“I have seen so much crazy stuff — it never fails to entertain, that’s for sure,” Haviland said. “But it’s also depressing, to see how low people will stoop or how much flack they will put up with.”

The attempt to mass-produce Art has created an industry fraught with more emotion, and more immaturity, than any other, said producer Aaron Kogan ’00. Top-level creatives can get away with having temper tantrums and throwing things by claiming the stereotype of the “crazy Hollywood executive,” said Maria Burton ’85, recalling her brief stint as an assitant at Paramount.

A few alumni described their time as assistants at studios and agencies “the worst thing ever.” Andrew Cohen recalls being paid around five dollars an hour by Creative Artists Agency to anticipate his boss’s every whim, at any minute juggling constant phone calls while texting her forgotten documents. Now a CAA client himself, Cohen jokes that he is well aware of  “exactly how needy clients can be.”

“Swimming with sharks is a pretty good example of what working at an agency is like,” Cohen said. “And there’s a lot of mind games,” he added.

Almost all alumni described the industry as intensely competitive.

The access point to The Industry is clotted because barriers to entry — educational degrees and standardized exams — do not exist, said actress Jill Gray Savarese ’03, fostering in its place cutthroat deal-making and survival of the fittest.

“You hear some things — one of my teachers at iO West was a Saturday Night Live writer. From anyone you hear, working at SNL is like daily trying not to slit your wrists,” Haviland said. “It’s backstabbing, competitive and if you don’t get three jokes up in a month, you’re fired.”

Her former io West teacher lost forty pounds on the job, Haviland added.

Every job could be your last job, said producer Alan Poul ’76 (The Newsroom, Six Feet Under). In an industry that is predominantly freelance, even the current president of a network could be out of a job in three months, said former television writer Laura Brennan ’88 (The Lost World), who left the business because the competition became “too much.”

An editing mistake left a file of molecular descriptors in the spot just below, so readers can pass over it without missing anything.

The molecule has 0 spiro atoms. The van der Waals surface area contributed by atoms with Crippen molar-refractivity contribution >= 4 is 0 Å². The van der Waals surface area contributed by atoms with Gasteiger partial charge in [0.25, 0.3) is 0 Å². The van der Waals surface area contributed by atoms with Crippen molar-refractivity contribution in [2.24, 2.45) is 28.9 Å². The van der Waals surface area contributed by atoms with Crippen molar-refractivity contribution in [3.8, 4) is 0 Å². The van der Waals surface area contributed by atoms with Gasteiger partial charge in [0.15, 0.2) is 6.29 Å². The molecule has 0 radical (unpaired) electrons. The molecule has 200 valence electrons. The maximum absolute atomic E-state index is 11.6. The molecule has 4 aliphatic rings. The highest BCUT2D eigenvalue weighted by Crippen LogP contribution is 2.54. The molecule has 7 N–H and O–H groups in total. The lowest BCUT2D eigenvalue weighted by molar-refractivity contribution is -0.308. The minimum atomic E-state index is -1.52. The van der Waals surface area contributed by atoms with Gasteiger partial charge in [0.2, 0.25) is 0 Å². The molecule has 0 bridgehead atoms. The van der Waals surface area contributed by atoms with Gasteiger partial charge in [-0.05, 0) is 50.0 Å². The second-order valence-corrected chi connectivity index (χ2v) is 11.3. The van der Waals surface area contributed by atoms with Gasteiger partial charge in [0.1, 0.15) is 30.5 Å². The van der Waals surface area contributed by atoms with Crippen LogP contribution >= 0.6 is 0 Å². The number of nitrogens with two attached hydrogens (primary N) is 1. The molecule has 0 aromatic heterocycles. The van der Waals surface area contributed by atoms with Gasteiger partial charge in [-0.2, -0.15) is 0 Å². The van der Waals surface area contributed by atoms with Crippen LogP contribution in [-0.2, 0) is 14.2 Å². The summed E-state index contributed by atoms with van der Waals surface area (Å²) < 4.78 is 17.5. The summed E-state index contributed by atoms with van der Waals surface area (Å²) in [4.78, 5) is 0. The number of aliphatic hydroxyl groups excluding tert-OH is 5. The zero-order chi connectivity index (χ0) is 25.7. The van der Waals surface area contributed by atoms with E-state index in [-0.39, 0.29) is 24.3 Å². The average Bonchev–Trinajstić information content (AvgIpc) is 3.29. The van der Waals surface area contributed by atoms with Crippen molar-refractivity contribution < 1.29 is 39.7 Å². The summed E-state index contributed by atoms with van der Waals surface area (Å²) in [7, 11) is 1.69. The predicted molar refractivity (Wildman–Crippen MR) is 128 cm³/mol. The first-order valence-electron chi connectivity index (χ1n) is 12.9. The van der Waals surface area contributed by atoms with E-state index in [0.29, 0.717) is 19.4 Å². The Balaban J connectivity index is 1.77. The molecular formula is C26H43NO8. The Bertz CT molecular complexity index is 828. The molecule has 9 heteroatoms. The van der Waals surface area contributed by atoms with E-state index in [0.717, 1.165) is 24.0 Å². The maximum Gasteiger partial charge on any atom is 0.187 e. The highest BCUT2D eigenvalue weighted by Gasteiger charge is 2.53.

“Television is an industry that spits people out,” Brennan said. “You will get fired. In fact, your contract is in weeks because every show gets cancelled.”

Two weeks after directing one of the final episodes of Breaking Bad in New Mexico, George Mastras ’88 said that he cannot feel entirely secure in terms of job stability. Though he now makes as much as he did as a lawyer, Mastras knows that scriptwriting is inherently volatile, he said, “always a crapshoot.” With the end of the AMC series, Mastras will now be working to get a pilot on the air.

Making one’s second project is even harder than making the first, Bookman admits. The ironic truth is that the career only gets harder, he explains. People idealize the possibilities of working in show business, Bookman said, without understanding “as a producer, you can make a fortune, but you can’t make a living.”

Multiple alumni interviewed reported sleeping in their offices and working seven days a week, pulling strings of all-nighters rivaling their most consuming reading periods at Yale.

Relationships have been destroyed over the intensity of production schedules, Haviland said, adding that her friends disappear for months on end during production season, re-emerging only after a project has wrapped.

“When I go to work on something — I just finished an episode of Nikita — I virtually turn into a monk because [writing is] all I’m doing for six weeks or so,” Badham said.

Even unemployment is a full-time job in Hollywood. Andrew Wagner ’09 recalls his first months out of college — living in a $600, cockroach-infested flat in Chinatown, getting up at 6 a.m. daily for auditions and checking Backstage casting notices every single day. Wagner recently landed a recurring role as an extra on The Newsroom, he said proudly. The sad parable of Hollywood is that most actors will spend far more trying to be an actor than they will ever make from acting, Locker said, who still browses actor’s gig listings online each day.

Less than half of alumni interviewed said they felt Hollywood was a meritocracy.


“You know when you’re traveling far away, and you meet someone from the U.S., and you’re like ‘Oh! You’re from the U.S.!’ That’s what having a Yale degree [in the entertainment industry] is like,” said writer and actress Zoe Kazan ’05 (Ruby Sparks).

The alumni network in Hollywood has historically been fragmented, said Gary Newman ’76, chairman of 20th-Century Fox Television, and the geographic separation between New Haven and Los Angeles alone is distancing.

Entertainment attorney Fishman recalls trying to get in touch with industry alumni in the 1970s by laboriously drafting letters, soliciting lunch dates. Nearly half a century later, actress Christine Garver ’08 (Criminal Minds) is sending out those same inquiries, requesting the same elusive sit-down lunch dates, via e-mail.

Poul admits that he receives a barrage of emails from Yale grads asking for meetings and advice. He inevitably does not have time to accommodate the requests of every writer asking for him to read their script, every filmmaker handing him a DVD.

“But if it were structured so it wasn’t individual people fielding requests, if it weren’t a barrage of emails, and there was a set system, maybe splitting up mentees…” Poul considered. “It could work.”

Perhaps historically, the critical mass necessary to sustain a viable alumni network has not been present, suggest alumni. For decades, the occasional graduate who packed his or her bags for Los Angeles was an outlier. The ones that came out in the 50s and 60s probably hid their degrees, Bookman said.